Not every group is lawful or shares your strict definition of what lawful means and rather interpret it as valueing order which means a criminal who meticulously plans every robbery would be lawful too.

But enough alignment discussion, if you want to continue that open another thread.
Just remember that only because cops have a CR doesn't mean you have to fight them. But they exist in nearly every civilized place and would respond to many things PCs tend to do when adventuring in a city for it to be believable.
How the PCs deal with the police is for them to decide, including fighting them if they so desire, the situation is so chaotic that it simply happens or so serious that the PCs feel justified to do so. Or the police might even fight together with the PCs.


For alignments, I tend to ask this question: If there is a big battle between Good and Evil, Chaos and Law, which side will you take? And clearly, your robber won't take the side of Law. In my opinion, he's Neutral on the Law-Chaos axis, as he dislikes Chaos but can't live in a strictly Lawful environment without having to find a new job.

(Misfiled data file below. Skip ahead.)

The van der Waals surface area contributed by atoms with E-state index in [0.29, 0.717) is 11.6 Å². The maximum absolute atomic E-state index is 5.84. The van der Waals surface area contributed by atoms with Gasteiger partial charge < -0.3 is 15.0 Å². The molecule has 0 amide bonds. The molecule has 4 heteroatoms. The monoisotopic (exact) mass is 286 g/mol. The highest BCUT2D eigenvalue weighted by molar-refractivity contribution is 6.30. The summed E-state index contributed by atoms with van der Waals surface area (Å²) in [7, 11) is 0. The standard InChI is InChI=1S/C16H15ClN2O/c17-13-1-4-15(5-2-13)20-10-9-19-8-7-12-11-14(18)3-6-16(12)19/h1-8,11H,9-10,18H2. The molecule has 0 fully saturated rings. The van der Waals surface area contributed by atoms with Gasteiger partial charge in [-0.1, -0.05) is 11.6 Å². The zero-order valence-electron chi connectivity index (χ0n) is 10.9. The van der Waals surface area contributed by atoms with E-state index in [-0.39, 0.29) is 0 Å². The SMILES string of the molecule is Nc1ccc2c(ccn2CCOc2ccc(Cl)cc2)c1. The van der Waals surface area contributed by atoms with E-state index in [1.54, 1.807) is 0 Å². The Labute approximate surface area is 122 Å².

Anyway, we won't agree. So, I won't disrupt more your discussion.


SuperBidi wrote:


Anyway, we won't agree. So, I won't disrupt more your discussion.

As long as you don't come in with a "this has no place in Starfinder and no one should play that way" attitude all is well.

Pointing out potential flaws is as important as making new suggestions.


Pathfinder Starfinder Roleplaying Game Subscriber
Azelator Ereus wrote:

*SMH* (ignores thread)